The New York Times has a new executive editor, Bill Keller. But at The Times the beat may go on - indications are that it will - until, good golly Miss Molly, the very hirer of Keller hires out elsewhere.
A 40-year history of regular - daily - reading of The Times speaks overwhelmingly to two points:
First, in terms of coverage The Times has been the most estimable newspaper in the world. It has been the newspaper of record for number of stories - with datelines war-torn, provincial and exotic - for length of stories and for extent of space given to those stories. As many outside the industry depend on particular news sources, so those within journalism long have depended on The Times as their fundamental source of news, including (in this case) the fundamental source of news for the commentary they write.
Second, in terms of the ideology present in its news columns The Times has been lopsidedly leftist and grows consistently and overtly more so. Anyone reading The Times for objectivity often has had to filter out the ideology on the way to finding the facts. The Times' depth of coverage has given it an objective cachet: "all the news that's fit to print"; if it's in The Times, it must be right. Yet the liberalism infusing the news columns has been obvious to anyone with his eyes (and mind) open.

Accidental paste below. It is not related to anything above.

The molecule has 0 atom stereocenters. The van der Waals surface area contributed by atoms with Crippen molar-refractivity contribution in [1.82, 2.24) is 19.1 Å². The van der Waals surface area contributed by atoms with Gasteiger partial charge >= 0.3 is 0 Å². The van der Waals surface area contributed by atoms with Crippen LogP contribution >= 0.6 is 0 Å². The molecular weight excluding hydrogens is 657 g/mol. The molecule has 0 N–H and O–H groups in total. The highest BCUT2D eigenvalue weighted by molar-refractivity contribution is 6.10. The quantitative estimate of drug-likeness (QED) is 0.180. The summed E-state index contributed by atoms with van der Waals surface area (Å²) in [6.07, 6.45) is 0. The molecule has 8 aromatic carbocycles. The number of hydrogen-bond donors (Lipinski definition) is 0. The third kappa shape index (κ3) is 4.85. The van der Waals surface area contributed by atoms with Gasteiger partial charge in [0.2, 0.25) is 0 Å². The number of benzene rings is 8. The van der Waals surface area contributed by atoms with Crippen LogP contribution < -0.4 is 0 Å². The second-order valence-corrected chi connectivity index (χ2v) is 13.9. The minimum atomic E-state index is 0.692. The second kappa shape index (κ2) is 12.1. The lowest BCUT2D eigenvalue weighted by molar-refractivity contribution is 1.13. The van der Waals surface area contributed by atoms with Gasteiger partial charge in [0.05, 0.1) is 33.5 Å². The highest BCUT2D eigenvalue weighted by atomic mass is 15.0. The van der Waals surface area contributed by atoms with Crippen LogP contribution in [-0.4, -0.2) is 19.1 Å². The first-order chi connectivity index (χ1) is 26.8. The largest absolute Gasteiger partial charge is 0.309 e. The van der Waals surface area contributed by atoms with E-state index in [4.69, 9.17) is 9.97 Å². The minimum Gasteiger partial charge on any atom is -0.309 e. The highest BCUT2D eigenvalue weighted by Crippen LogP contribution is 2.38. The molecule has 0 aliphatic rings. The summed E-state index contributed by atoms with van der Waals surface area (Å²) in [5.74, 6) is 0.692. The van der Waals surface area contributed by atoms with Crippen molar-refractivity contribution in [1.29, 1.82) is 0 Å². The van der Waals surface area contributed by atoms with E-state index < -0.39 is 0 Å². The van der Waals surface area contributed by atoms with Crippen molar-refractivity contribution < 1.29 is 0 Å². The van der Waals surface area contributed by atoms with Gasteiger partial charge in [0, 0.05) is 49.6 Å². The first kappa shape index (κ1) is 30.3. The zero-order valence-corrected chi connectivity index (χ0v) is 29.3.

In the past several years, during the regime of the recently departed Howell Raines, the leftism of the news columns became as "screamingly" obvious as the last concert by the Stones.
As editor of The Times' editorial page, Raines may have brightened that page's dishwater prose, but overall he made the opinion pages more aggressively leftist than ever - and perhaps tellingly he refused to rise above the conservative columnist tokenism that began with the lone conservative Arthur Krock and persists in the solitary William Safire.
(Though years before Raines The Times pioneered the concept of an op/ed page - that is, the page opposite the editorial page devoted to a multiplicity of opinion - The Times op/ed page remains unleavened by conservatism or even moderation except for Safire. Other leading op/ed pages, on the contrary, have added conservatives. Within the industry it's an open secret that in terms of intellect and writing, conservatives dominate those pages, while elsewhere in the mainline press they are practically shut out.)
Ross Mackenzie lives with his wife and Labrador retriever in the woods west of Richmond, Virginia. They have two grown sons, both Naval officers.
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